Current budget deal is less than perfect
The debt ceiling deal passed this summer may have saved the United States from defaulting, but it has not changed much. While the deal cuts at least $2.1 trillion over the course of a decade, it also raises the debt ceiling by up to $2.4 trillion, resulting in what some advocates tout as a budget deficit of only about $300 billion. So it would seem.
Though largely liberal, Bowdoin tolerates all political perspectives
At certain colleges, conservative newspapers have been trashed or shut down. From the defacement of hundreds of issues of a conservative magazine at Tufts University to the State University of New York at Albany's decision to deny funding to a conservative newspaper, examples of political intolerance at institutions of higher learning abound across the country.
Cuts and compromise needed to solve the nation’s severe debt crisis
According to a BBC analyst, "All sides are starting to realize the U.S. government cannot keep overspending. For every dollar it spends, 40 cents are now borrowed. If the government was a normal household and was forced to pay normal interest rates, the US would already have declared bankrupt." These words reflect the vast amount of money that the federal government is borrowing to finance continued deficit spending. With the debt at 97.4 percent of our Gross Domestic Product (GDP), neither party has offered a serious plan to reduce the debt.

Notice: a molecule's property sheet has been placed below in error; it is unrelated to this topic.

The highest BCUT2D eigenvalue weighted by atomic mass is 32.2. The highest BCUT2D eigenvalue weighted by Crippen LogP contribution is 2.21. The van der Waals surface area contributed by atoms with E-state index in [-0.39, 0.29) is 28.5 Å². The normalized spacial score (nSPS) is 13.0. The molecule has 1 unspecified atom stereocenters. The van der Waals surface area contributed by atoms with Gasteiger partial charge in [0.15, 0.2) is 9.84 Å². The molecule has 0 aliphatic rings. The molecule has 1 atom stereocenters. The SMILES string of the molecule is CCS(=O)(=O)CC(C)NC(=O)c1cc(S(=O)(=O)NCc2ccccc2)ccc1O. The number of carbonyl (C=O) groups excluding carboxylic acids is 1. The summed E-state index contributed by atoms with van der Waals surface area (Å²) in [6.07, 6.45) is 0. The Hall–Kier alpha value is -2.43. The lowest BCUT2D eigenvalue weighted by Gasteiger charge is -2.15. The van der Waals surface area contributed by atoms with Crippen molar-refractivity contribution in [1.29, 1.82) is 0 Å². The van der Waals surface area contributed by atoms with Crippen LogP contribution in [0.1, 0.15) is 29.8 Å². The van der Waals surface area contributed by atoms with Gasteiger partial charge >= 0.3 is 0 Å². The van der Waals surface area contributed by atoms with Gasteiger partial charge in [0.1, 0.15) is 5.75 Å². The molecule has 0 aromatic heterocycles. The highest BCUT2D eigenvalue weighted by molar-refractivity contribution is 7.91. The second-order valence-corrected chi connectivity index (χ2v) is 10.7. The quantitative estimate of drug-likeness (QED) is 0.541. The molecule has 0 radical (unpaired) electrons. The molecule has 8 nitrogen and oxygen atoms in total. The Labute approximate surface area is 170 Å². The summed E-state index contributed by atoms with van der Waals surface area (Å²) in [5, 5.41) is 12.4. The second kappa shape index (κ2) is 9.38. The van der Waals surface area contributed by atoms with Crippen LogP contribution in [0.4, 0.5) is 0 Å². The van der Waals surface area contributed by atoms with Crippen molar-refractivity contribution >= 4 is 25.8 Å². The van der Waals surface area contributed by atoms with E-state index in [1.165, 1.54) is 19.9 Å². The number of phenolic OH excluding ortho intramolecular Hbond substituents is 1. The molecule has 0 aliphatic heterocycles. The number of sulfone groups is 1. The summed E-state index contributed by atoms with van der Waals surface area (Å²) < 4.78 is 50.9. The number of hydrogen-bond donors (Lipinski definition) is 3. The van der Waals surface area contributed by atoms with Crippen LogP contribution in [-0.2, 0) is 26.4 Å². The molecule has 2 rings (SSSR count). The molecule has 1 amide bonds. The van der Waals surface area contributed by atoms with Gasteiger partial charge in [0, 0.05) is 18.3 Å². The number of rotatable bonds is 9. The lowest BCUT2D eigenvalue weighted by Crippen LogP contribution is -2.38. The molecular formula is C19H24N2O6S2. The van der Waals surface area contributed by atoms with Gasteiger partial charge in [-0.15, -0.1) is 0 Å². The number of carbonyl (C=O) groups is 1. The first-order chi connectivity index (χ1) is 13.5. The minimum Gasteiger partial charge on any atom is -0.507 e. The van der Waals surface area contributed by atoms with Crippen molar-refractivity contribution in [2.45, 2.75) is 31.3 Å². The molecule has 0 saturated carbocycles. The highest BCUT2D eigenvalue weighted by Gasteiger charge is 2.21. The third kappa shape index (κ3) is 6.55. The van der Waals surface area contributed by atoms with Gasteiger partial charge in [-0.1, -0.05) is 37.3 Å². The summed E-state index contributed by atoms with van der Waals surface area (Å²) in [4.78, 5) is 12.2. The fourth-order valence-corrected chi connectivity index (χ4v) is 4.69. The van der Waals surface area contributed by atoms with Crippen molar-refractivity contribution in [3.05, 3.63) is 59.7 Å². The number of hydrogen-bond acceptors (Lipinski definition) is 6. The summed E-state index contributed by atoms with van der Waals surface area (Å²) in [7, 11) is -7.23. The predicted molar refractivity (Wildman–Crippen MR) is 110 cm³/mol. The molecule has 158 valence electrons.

National debt poses greatest threat to the United States
Although there are many issues on our minds as Election Day approaches, the economy should be our main focus. Many Americans are unaware of—or do not fully comprehend—the size of the national debt, which currently stands at roughly $13.6 trillion, according to government estimates. To write that amount out in full: $13,676,109,536,322. The citizenry is only just beginning to wake up to this huge debt that will have to be paid off. Debt does not simply disappear, and it is astounding that we have gotten this far into the hole without a massive uproar. It would also be foolish to assume that we can remain the world's preeminent power while incurring the largest debt as well.